Now we find this kind of odd, as obviously our aviator 90 course is free for all the learn and that goes through a lot of the basics. Even the basic skills of landing, takeoff, taxi, and basic flight maneuvers, are not known by the vast majority of flight simmers. Which, you would think would not be the case, but at the same time, it does make sense because a lot of flight simmers haven’t’ had actual training. Although we do have a free resources in aviation 90, it’s not like its blaring in everyone’s faces. We don’t push it on anybody if you will. Although we wouldn’t expect you to completely ignore these amazing aircraft that come out that are released on the market often, we do at least think that all pilots should strive to at least get the basics down in conjunction with flying this new toy or this new simulation.

After our autopilot discussion, I want to take things a bit further along those lines, we think that all pilots both virtual and real world should be excellent and skilled aviators before relying too much on an autopilot. What exactly does that mean?

For me that means, you must become confident that you can precisely control an aircraft through all phases of flight, not just landing and takeoff. Obviously the landing and takeoff are those phases where it is common to not have the autopilot engaged. We should be familiar with all phases of flight, not just those two albeit difficult phases of flight. Landing and takeoff are some of the two most desired skills that aviators have both real world and virtual but, there is so much more out there that needs to be learned.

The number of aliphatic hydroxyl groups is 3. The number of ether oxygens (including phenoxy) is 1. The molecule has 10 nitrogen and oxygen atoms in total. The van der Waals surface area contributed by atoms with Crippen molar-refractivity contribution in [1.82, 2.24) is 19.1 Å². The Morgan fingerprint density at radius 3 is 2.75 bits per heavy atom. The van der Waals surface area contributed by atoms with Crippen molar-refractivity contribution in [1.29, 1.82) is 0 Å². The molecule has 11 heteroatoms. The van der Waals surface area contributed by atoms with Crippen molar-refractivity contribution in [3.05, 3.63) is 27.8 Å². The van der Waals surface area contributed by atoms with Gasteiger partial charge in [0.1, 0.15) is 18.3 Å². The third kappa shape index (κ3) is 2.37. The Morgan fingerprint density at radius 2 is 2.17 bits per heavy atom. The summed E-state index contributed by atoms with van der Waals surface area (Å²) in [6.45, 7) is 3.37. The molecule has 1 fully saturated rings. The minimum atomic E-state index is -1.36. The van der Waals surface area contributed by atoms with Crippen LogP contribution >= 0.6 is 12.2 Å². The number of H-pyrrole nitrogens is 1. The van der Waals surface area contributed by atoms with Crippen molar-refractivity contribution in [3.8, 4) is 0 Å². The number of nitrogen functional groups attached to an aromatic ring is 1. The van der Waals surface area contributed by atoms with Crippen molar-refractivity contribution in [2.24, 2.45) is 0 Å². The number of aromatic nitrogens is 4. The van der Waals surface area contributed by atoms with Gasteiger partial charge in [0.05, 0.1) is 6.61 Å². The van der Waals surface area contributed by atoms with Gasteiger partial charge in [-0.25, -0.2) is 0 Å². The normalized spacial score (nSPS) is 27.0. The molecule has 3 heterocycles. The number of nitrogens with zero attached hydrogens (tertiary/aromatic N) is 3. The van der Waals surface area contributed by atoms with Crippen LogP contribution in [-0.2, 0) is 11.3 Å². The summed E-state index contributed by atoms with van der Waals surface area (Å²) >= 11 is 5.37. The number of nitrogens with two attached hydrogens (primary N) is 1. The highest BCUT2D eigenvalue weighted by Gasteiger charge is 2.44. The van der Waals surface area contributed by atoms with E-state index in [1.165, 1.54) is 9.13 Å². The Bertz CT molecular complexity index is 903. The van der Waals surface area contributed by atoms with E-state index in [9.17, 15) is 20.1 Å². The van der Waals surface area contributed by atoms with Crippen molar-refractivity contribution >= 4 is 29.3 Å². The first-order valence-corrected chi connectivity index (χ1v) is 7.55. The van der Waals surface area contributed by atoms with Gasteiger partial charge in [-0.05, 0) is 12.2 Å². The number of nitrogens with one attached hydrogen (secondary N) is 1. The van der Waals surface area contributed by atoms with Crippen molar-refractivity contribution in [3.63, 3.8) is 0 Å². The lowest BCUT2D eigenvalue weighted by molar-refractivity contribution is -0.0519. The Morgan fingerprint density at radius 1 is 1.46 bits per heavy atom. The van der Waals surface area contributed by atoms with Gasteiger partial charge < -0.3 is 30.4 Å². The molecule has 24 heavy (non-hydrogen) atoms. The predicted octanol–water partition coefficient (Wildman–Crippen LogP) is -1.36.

Let’s discuss how all of this has evolved so that the challenges you may be facing now, and how you can overcome these difficulties. First I want to talk about the average untrained flight simmer. I’ve already touched on this a little bit. You would think that starting off, the average untrained flight simmer is a young kid that’s 14, just got a flight simulator from the store and he’s sitting there flying with his keyboard and he doesn’t know anything about how to fly. Seventy percent, again, going back that number, don’t take aviator 90.

That’s across all demographics, obviously we have the younger kids, and its actually one of our smaller demographics, we have the younger kids preparing to get their pilots license and trying to get their toes in the water with aviation so they’re using a simulator at home which is very cost effective for a younger kid.